Click for slide showCredit union representatives helped kick off a renovation project to benefit All Children's Hospital in St. Petersburg, Fla. at a groundbreaking event this week. CUNA, state credit union leagues, credit unions nationwide and the National Journal are working together on the "leave-behind" project to honor the Republican National Convention to be held in Tampa in August. Shown here breaking ground (L to R): Brendan Garrison; Beth Reinhard of National Journal; Patrick La Pine, president/CEO, League of Southeastern Credit Unions; Cynthia Scott-Butler; Rep. C.W. Bill Young (R-Fla.); Riley Christian; Mike Mercer, CUNA chair and president /CEO, Georgia Credit Union League & Affiliates; Dr. Jonathan Ellen, Interim president/CEO of All Children's; St. Petersburg Mayor Bill Foster; and Caden Riley. (CUNA Photo)
Credit Union National Association (CUNA) Chair Mike Mercer, League of Southeastern Credit Unions President/CEO Patrick La Pine, the National Journal Group's Political Correspondent and event emcee Beth Reinhard, All Children's Hospital's Physician-in-Chief and Interim President Dr. Jonathan Ellen, St. Petersburg Mayor Bill Foster and Rep. Bill Young (R-Fla.) broke ground for the playground project.

Foster said he is "grateful to everyone who is helping to make this playground a lasting legacy for the families of St. Pete."  Young said "seeing all these groups come together to provide a safe place where children can rehabilitate while at the same time play and have fun is a way in which they can give back to our area and demonstrate what the spirit of the upcoming convention is all about."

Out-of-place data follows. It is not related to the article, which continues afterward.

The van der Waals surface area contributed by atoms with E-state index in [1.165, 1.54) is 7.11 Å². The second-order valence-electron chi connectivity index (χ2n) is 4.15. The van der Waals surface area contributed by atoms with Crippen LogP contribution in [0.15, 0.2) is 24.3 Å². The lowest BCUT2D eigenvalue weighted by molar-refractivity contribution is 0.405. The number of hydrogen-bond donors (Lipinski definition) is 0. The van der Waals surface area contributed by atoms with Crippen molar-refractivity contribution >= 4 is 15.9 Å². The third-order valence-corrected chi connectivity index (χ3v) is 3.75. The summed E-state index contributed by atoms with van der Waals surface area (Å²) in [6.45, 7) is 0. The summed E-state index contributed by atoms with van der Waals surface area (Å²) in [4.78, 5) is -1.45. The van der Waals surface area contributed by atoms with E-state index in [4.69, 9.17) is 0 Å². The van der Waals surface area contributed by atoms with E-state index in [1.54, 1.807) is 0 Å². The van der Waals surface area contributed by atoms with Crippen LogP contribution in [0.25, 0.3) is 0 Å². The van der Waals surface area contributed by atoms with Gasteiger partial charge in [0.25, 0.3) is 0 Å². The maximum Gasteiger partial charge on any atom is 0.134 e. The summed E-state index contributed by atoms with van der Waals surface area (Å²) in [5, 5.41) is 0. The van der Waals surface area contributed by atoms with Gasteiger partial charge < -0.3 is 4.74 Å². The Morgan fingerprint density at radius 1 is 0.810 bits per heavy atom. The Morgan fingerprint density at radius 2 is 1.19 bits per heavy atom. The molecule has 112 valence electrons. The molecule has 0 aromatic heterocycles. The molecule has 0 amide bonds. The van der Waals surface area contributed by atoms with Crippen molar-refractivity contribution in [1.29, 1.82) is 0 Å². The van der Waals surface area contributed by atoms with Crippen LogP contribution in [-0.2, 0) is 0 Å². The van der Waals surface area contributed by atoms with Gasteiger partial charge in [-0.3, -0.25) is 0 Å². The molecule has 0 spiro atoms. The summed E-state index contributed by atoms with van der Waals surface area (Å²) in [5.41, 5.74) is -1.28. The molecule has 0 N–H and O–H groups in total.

La Pine noted that Florida credit unions have a long history of supporting All Children's Hospital, with $1.5 million in donations and supporting the development of a 28-bed Pediatric Intensive Care Unit, a state-of-the art dialysis wing, and a new autism center. The playground project gives the league and others a chance "to demonstrate that credit unions are local and give more to their communities than just financial services," he said.

On behalf of the hospital, Ellen thanked the group for making the vision of a therapeutic playground a reality for All Children's patients and their families.

The Republican National Convention is scheduled to begin on Aug. 27 and end on Aug.  30 in Tampa.

A similar project to build a rooftop playground was kicked off last week at Levine Children's Hospital in Charlotte, N.C. Charlotte is the location of the 2012 Democratic National Convention. (See related April 6 News Now story: "CUs help kick off hospital project for conventions.")

Since 2000, credit unions have honored the host cities for each national convention with a "leave behind" project that benefits local communities.

The two 2012 projects will cost a combined $600,000, and credit unions nationwide, the Carolinas Credit Union Foundation, the Southeastern Credit Union Foundation, CO-OP Financial Services, and CUNA Mutual Group are raising funds for the projects.

Credit unions really see this as an opportunity to leave something positive behind that will continue to benefit the Charlotte and Tampa communities long after the balloons have dropped and the convention ended," CUNA President/CEO Bill Cheney said.

NCUA opens registration for Orlando listening session

 Permanent link
ALEXANDRIA, Va. (4/3/12)--Registration for the Orlando, Fla. edition of the National Credit Union Administration's credit union "listening sessions" has opened, the agency said Thursday.

"Stakeholders can now register for any of our first four Listening Sessions, and we expect to open registration for our final two sessions next week," NCUA Chairman Debbie Matz said. "Credit union officials and volunteers are welcome to take this opportunity to tell us how we can improve our exam process, regulations, and any other initiatives to protect credit union safety and soundness," she added.

The NCUA listening sessions will begin on May 2 in Boston, Mass., and are also scheduled for:

  • May 9 in Alexandria, Va.
  • June 5 in St. Louis, Mo.;
  • July 10 in San Diego, Calif.; and
  • July 31 in Denver, Colo.
For more on the sessions, use the resource link.